The 'Face Off' Back Cover Variant (2, 5, & 8) - Two characters face off with the Vhendo.  I personally envision these two characters to be Duward and Lady Sedi. Both have a very unique look, again providing some context of culture and visual appeal for your world.  I suspect Duward's pose will change—he's the foreground figure—to show more of his apelike method of walking and demeanor.  Numbers 2 and 5 show them facing off with a humanoid Vhendo riding another beastlike one, while 8 shows them fighting one giant menacing creature.
 
The 'Last Stand' Back Cover Variant (3, 6 & 9) - This back cover features an aerial shot of two characters standing their ground against a swarm of Vhendo. I envision this to be Hamid and Kalijah fighting back to back during the confrontation towards the end of book 1. Again, they have a great visual presence to them and would be a way to pique your reader's interest with the culture(s) of your world.  I also think the top left corner that's filled with Vhendo peeking in from the Darkness would be a great place to sneak in The Eye of -------------- as a bit of foreshadowing.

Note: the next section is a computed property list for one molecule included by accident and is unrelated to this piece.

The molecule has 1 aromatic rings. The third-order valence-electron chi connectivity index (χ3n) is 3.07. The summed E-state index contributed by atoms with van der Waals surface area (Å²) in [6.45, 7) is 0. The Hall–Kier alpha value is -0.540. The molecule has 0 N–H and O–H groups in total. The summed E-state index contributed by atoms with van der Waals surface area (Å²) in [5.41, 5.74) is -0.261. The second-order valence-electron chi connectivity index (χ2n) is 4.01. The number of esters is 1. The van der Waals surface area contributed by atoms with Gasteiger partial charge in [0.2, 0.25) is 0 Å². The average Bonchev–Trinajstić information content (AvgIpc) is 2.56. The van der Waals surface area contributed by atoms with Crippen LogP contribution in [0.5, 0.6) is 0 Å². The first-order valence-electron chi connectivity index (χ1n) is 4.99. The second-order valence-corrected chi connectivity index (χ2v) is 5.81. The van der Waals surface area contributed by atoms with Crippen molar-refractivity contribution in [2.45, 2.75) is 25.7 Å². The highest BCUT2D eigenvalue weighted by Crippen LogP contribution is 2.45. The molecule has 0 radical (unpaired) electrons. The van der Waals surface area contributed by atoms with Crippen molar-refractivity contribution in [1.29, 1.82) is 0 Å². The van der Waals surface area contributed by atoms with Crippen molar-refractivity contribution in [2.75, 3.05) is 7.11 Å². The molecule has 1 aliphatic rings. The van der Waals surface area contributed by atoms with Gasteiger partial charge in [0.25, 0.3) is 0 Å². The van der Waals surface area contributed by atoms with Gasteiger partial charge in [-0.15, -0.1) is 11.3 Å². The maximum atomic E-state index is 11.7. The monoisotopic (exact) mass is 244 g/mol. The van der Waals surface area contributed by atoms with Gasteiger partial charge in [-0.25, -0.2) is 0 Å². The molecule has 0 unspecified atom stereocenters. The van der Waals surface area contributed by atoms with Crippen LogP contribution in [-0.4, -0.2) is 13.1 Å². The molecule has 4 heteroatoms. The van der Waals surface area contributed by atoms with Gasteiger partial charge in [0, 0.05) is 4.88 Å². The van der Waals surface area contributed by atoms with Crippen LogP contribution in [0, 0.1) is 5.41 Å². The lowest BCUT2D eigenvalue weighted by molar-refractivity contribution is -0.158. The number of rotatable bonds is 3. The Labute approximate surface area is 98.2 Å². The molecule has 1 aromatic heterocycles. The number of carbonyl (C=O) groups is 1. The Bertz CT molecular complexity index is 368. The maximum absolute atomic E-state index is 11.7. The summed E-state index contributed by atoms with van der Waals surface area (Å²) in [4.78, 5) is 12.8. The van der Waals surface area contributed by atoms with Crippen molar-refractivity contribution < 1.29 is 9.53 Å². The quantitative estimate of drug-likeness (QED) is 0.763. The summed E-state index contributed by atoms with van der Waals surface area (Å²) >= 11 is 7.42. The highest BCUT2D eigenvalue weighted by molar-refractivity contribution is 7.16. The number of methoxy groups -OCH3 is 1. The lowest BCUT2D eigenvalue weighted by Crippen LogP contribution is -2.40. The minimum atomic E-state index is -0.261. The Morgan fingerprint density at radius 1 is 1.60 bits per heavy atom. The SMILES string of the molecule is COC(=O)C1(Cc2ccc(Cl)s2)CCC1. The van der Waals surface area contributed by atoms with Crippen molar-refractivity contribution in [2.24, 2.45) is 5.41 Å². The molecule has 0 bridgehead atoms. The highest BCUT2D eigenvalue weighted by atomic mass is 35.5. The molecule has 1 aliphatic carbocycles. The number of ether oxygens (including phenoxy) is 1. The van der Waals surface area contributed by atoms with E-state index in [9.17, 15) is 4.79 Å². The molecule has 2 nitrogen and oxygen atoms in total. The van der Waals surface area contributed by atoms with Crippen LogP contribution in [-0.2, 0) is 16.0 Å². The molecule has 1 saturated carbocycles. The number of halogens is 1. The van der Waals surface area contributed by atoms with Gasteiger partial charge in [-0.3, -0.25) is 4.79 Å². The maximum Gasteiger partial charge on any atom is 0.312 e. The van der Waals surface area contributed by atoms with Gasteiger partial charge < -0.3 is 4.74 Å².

Other Random Thoughts - I had thought to include Jak holding his father's sword in 1, 2 & 3...it's a very striking image, considering the King Arthur-esque symbolism of a 'sleeping king' about to wake up and rain down some ass whoopin'."
 

Awesome, right!
Depending upon certain things in the future, not sure how much more art I'll cover in the blog.
I don't want to give away too much.
 
 
Remember, you can see Angela's work and learn more about her at http://www.angelicshades.com/